The European Court of Human Rights (ECtHR) has held that Turkey violated the Article 5(1)(c) and 10 rights of ten journalists working at the prominent Turkish newspaper, Cumhuriyet. The journalists were arrested and detained in the government crackdown following the July 2016 attempted coup. Media Defence intervened as a third party in the case, along with 12 other leading freedom of expression organisations.
Turkey’s treatment of the Cumhuriyet journalists attracted widespread condemnation. The journalists were arrested and detained just a few weeks after a state of emergency was declared in 2016, on suspicion of having “assisted” terrorist organisations and disseminated “propaganda” on their behalf. The charges were based on articles published in the newspaper and on material shared on social media which was critical of the government. They were subsequently convicted and sentenced to lengthy prison terms. In its judgment, the Court held that there had been no “reasonable suspicion” that the applicants had committed any of the offences alleged, noting “that the logic applied in the present case by the authorities responsible for the applicants’ pre-trial detention, equating these activities to assisting a terrorist organisation, cannot be regarded as an acceptable assessment of the facts”.
Having found that their detention was unlawful, the Court also held that authorities had violated the journalists’ right to freedom of expression. Disappointingly, the Court found no violation of Article 18, finding that authorities had not pursued an ulterior purpose, despite the applicants’ contention that they had been targeted in an effort to punish and silence their reporting. In its intervention, the interveners set out the legal principles relevant to assessing alleged violations of Article 18. It urged the Court to closely scrutinise the circumstances in which journalists critical of the State are targeted because of their criticism, particularly where there is an emerging pattern of human rights restrictions and emergency decrees or national security laws are being used to restrict fundamental freedoms.
In a strongly worded dissent from the finding of no violation of Article 18, Judge Kūris condemned Turkey’s treatment of the journalists as “political persecution of the media”. Considering the applicants’ arrest and detention to be “only clumsily camouflaged in legal robes”, he found that Turkey had acted with an ulterior purpose:
“[H]ow else could one assess such measures taken against the journalists, editors or managers of a newspaper critical of the authorities, primarily on the basis that, in the authorities’ reading, the newspaper’s editorial stance had changed… and it had published something which, in the authorities’ view, was glaringly at odds with the world view of its readers”.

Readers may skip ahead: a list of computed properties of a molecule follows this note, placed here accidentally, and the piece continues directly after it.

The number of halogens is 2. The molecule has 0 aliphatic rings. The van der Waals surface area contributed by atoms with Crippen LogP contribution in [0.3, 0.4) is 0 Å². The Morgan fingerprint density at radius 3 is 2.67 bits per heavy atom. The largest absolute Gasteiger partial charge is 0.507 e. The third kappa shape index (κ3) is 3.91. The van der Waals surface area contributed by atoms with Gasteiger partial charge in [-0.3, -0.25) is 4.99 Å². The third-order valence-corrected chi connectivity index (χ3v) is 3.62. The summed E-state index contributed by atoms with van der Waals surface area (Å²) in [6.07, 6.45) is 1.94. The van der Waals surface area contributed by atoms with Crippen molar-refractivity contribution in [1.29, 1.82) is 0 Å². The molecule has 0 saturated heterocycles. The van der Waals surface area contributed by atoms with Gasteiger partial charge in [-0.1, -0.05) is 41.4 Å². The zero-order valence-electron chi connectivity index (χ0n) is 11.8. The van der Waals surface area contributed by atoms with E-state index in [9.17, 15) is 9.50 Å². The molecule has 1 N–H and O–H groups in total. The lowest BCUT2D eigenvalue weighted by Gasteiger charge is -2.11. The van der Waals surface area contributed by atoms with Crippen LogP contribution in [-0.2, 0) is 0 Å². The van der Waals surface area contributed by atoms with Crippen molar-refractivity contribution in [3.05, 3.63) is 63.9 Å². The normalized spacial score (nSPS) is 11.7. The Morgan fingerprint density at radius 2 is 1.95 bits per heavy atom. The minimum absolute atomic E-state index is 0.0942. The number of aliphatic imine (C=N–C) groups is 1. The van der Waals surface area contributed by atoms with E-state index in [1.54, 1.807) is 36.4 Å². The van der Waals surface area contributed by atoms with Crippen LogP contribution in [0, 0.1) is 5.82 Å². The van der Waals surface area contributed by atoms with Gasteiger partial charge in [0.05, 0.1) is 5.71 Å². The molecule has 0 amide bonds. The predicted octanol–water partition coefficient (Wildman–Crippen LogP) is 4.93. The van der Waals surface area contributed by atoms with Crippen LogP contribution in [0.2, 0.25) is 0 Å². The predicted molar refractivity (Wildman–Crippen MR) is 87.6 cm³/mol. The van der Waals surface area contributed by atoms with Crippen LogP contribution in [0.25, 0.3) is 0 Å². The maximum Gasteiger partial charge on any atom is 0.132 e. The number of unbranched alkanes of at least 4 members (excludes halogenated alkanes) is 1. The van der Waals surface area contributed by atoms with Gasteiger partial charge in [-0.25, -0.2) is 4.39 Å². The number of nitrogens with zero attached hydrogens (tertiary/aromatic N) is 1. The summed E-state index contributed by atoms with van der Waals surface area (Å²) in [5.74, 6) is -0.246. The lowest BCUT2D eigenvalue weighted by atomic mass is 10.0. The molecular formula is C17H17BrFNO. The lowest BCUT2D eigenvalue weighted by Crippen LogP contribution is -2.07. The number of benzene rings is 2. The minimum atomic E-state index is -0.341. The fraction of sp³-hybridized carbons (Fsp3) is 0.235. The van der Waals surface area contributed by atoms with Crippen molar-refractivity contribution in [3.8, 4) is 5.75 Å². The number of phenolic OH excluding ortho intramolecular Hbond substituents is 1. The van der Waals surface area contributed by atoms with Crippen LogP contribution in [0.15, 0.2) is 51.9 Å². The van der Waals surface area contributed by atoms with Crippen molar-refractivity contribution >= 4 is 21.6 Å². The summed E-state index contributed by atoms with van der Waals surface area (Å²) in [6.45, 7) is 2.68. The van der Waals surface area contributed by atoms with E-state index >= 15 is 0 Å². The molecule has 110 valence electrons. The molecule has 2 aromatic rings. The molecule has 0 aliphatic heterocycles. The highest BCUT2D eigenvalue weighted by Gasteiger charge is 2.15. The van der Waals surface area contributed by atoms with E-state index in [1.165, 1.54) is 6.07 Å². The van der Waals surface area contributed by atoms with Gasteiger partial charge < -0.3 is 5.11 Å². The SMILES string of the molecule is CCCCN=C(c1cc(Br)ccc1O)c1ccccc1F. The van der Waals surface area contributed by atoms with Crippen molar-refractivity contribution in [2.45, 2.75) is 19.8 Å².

Importantly, Judge Kūris also emphasised that this case “is not an isolated one”, but part of a pattern of behaviour aimed at “the silencing, post-military coup Turkey, of civil society in general and the media in particular.”
The ECtHR’s condemnation of the journalists’ arrest and detention in its judgment must be welcomed – particularly in light of their subsequent conviction and sentencing. However, the majority’s opinion once again raises questions about the ECtHR’s willingness to engage with the full extent of the human rights crisis in Turkey, which has arisen in aftermath of the coup and the state of emergency that followed. This was evident in Judge Kuris’s criticism of the reasoning for finding no violation of article 18, where he noted that, “[T]he third-party interveners presented their submissions in the present case to the Court in the same document as their submissions regarding the applications in other cases. And for good reason, since they regarded all these individual cases (including the present one) as related to each other and disclosing a pattern of conduct on the part of the Turkish authorities vis-à-vis their opponents. These cases are thus seen as united by the synergy and system in the authorities’ actions against various applicants and the policy behind those actions.”
Media Defence filed the intervention along with PEN International, ARTICLE 19, the Association of European Journalists, the Committee to Protect Journalists, the European Centre for Press and Media Freedom, the European Federation of Journalists, Human Rights Watch, Index on Censorship, the International Federation of Journalists, the International Press Institute, the International Senior Lawyers Project and Reporters without Borders.
The Cumhuriyet case is one of a group of cases concerning detained journalists in Turkey, to which the ECtHR granted priority status. Alongside this case, Media Defence and the wider coalition also intervened a number of other related cases, which remain pending before the ECtHR.
To view the intervention, please click here.
The judgment can be found here: Sabuncu and Others v Turkey (23199/17), 10 November 2020.
If you are a journalist in need of support, please click here.
Background Media Defence is a charity, based in London, which provides legal help to journalists, citizen journalists and independent media across the world. Media Defence’s vision is a world where journalists no longer face legal challenges that threaten their ability to report freely and independently on issues of public interest, allowing citizens to be better […]
Fréderike Geerdink, a Dutch journalist working in Turkey reporting on Kurdish issues, was arrested twice in 2015. On the first occasion she was charged with making propaganda for a terrorist organisation (in this case: the armed Kurdish group PKK). On the second occasion, she was deported. Since the attempted coup d’ état in 2016, Turkey’s press freedom […]